Mitigation banking is the preservation, enhancement, restoration, or creation of a wetland, stream, or habitat conservation area which offsets, or compensates for, expected adverse impacts to similar nearby ecosystems. Freshwater Land Trust has conservation easements on the below properties.

Locust Fork in Blount County (111.4 acres)

The Locust Fork River is known for its richness of aquatic invertebrates including several endangered mussel, fish, and snail species.

Yellowleaf in Shelby County (547.2 acres)

This mitigation bank is particularly valuable because of its proximity to Birmingham. Two extremely rare and endangered mussel species (the triangular kidneyshell and southern clubshell) are found in the area along with the state-protected mussel species (the Alabama spike) and one plant species of special concern (the Cahaba lily).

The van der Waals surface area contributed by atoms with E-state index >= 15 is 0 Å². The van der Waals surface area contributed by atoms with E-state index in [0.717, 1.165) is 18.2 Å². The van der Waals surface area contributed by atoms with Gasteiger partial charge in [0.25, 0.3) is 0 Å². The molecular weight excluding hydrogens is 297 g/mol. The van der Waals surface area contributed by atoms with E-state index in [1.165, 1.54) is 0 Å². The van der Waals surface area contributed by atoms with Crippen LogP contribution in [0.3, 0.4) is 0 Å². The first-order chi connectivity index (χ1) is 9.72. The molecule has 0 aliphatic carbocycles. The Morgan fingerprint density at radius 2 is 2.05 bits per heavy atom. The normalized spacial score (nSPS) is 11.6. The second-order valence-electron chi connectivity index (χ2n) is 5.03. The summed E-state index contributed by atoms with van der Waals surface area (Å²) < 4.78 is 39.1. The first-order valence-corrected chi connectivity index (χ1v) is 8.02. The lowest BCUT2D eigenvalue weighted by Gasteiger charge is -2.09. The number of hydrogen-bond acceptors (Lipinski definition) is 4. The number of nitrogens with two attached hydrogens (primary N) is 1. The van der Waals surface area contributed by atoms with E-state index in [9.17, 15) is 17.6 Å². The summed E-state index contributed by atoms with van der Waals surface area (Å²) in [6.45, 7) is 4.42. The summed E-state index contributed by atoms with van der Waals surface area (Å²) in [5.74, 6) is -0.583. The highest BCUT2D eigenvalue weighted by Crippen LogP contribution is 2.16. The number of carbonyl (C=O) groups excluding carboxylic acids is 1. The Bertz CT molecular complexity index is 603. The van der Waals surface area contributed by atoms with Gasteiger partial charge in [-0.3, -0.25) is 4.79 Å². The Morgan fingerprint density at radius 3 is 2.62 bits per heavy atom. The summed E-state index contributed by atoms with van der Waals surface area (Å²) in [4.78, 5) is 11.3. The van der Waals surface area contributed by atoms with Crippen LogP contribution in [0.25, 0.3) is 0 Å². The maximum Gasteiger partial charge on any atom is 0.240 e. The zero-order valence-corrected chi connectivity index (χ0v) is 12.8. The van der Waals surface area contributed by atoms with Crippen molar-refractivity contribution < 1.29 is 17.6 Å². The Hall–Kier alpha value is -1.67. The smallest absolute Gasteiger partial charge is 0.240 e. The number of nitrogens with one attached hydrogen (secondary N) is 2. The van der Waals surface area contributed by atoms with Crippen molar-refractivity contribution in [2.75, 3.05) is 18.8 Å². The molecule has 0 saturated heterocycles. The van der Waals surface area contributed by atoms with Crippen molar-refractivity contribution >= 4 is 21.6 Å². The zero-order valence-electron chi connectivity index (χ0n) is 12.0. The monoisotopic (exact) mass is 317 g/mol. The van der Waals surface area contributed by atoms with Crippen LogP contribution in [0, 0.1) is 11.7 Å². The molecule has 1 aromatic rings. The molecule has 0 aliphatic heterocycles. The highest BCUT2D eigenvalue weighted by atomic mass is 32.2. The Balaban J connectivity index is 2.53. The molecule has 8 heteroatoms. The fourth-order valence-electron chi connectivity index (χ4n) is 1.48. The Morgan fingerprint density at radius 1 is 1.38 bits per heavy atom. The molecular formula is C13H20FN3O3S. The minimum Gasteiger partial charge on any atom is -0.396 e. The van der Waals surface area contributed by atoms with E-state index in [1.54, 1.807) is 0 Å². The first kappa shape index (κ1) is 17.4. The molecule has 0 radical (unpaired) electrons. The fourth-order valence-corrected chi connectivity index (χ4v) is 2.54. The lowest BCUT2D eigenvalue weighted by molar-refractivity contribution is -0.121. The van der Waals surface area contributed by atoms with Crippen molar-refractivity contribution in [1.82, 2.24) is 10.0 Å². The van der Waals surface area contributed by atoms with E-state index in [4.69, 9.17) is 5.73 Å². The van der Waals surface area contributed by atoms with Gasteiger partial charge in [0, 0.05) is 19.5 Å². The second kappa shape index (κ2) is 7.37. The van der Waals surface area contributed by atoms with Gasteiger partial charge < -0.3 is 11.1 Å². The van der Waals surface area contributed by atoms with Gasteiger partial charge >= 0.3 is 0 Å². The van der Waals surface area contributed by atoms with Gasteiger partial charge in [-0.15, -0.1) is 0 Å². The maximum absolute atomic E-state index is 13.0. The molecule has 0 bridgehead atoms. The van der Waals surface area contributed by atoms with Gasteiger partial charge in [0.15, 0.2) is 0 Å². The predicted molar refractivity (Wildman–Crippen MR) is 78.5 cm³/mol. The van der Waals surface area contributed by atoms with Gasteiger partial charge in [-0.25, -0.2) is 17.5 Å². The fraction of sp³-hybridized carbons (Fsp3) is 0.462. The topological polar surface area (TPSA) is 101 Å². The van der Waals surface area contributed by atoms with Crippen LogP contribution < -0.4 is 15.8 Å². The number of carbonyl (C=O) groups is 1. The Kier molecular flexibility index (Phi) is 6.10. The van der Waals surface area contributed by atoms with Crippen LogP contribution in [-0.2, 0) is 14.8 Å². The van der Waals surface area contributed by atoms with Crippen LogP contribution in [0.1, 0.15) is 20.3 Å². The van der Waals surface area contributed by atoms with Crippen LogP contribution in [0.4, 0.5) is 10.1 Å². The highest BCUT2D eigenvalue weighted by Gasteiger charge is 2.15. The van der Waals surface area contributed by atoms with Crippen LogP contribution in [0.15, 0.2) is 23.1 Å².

Big Sandy I (1,060 acres) and Big Sandy II (72.87 acres) in Tuscaloosa County

Enhancing the Big Sandy Creek ecosystem will increase the likelihood of long-term survival and species richness for a diversity of aquatic biota and wetland wildlife

Selma Dixon in Dallas County (93 acres)

This mitigation bank will rehabilitate over 5,000 linear feet of stream, resulting in improved water quality and wildlife habitat along the Cahaba River and downstream where the Cahaba meets the Alabama River.